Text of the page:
Meanwhile, the crew were dutifully doing their rounds, albeit calmly, and giving menthol candies, a sniff of whiteflower (strong menthol liniment), and small black plastic bags to passengers as many are nauseous and are experiencing the vomit rush.

This is after the big startling clap of wave that sent everyone screaming like a bunch of terrified chickens trapped in a cage. You can see in the video passengers being evacuated because water leaked into the boat.

This is a shot when another wave hit us, but not as strong as the latter. We were already sailing at the lowest speed, even then the waves rocked the boat as seen on film. The videos were not as spectacular as the live one though!

Then I saw water leaking from the roof of the boat, on the left hand side. OH DEAR NO. A few passengers were evacuated to the back and the real worry began to sink into my system. Are we going to drown? Can you say my spine went cold? I am starting to feel really petrified now!

The boat continued to rock us, and everytime, I stop breathing. My chest just felt so horribly tight. I am clenching my fists and my muscles are tense. You see I am imagining the end of my world already, lol. My teeth were chattering and my hands trembling, clasped to the edges of my seat, I kept thinking out loudly and arguing with myself – Why did I ever make the decision to go to Negros? Why? Why? Why? *sob* OMG, we will drown, we will all be dead! Then my conscience is chanting at the back of my head: DO NOT PANIC. DO NOT PANIC. It is a chaos inside my head!

The local guy beside me was not much of help as he only had the doomsday scenario in his mind. He said that the Tagbiliran to Dumaguete leg is worse than Cebu to Taglibaran due to the fact that the wave currents in the area are stronger. GRRR, I want to stitch his lips!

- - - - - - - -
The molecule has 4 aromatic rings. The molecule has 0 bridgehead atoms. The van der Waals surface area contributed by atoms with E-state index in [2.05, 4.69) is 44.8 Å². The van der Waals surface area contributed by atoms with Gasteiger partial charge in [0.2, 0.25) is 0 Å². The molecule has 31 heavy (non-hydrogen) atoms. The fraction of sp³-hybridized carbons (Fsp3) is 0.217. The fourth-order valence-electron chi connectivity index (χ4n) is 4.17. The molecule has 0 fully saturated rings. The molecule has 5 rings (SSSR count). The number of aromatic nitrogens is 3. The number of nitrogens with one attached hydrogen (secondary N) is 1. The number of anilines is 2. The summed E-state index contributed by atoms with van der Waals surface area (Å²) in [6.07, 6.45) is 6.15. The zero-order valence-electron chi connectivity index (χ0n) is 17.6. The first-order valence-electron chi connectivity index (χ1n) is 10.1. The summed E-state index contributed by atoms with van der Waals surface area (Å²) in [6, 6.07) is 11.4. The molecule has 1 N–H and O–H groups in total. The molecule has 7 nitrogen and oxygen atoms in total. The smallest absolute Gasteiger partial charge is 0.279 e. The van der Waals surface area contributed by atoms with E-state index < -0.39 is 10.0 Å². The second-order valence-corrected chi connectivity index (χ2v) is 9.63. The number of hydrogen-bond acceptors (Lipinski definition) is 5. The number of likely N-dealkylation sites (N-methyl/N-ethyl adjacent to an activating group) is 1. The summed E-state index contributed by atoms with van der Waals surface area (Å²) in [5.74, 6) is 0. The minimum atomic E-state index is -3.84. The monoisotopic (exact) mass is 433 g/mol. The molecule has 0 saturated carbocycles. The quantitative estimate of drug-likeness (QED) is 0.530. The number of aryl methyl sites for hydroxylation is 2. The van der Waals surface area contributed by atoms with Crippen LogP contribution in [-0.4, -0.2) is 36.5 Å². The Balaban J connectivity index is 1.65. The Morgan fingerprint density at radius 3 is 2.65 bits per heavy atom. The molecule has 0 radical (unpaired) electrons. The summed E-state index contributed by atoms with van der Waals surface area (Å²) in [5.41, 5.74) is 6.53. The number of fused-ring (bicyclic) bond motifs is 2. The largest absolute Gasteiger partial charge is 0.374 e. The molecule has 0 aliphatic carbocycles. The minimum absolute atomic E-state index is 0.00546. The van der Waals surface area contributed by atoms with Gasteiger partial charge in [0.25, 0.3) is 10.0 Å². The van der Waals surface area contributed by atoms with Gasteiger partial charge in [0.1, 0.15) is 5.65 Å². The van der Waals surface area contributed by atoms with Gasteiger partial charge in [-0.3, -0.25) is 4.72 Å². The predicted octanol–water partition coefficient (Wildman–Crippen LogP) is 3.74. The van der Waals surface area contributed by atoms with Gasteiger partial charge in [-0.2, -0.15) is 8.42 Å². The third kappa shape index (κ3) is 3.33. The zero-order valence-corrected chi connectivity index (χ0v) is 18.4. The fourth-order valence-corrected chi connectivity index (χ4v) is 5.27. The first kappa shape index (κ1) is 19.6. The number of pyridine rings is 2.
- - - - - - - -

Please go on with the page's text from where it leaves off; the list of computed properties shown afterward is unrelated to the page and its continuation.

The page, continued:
Secretly though, I thought of getting off the first stop in Tagbilaran and canceling the trip to Dumaguete.

On the other hand, the Dutchman was calm (I ignored him for a while as I was so preoccupied with my day of reckoning) and he filmed a few shots of the treacherous ordeal. They were not that spectacular than the live version though. He confessed after that he was worried as well and was already eyeing the exit doors. He even mentally devised a plan on how to quickly snatch the life saver vests under our seats, grab me, and then leap over the row of seats towards the exit doors. It would be tough as the boat was packed.

Yes, it was THAT scary. Well, as you can see I am still alive and blogging.

We reached our first stop, Tagbilaran, Bohol very much delayed but safely. Many frightened passengers canceled their Dumaguete leg. Due to the perilous journey to Tagbilaran, we had to wait for the coastguard to clear the onward trip to Dumaguete.

Dutchman consoled me a bit saying, “I have a feeling that the pass to Dumaguete will fare well, don’t worry.” We also moved towards the back of the boat. The stewards said there is less oscillation from the back. And indeed, the sail from Tagbilaran, Bohol to Dumaguete, Negros Oriental was way, waaay better! Hallelujah.

On other news that same day: A similar fast boat going to Lucena City (in Luzon, northern Philippines) capsized. Many people were feared dead. I know. Scary.

Travel Period: July 2007
Destination: Tagbilaran, Bohol | Dumaguete, Negros Oriental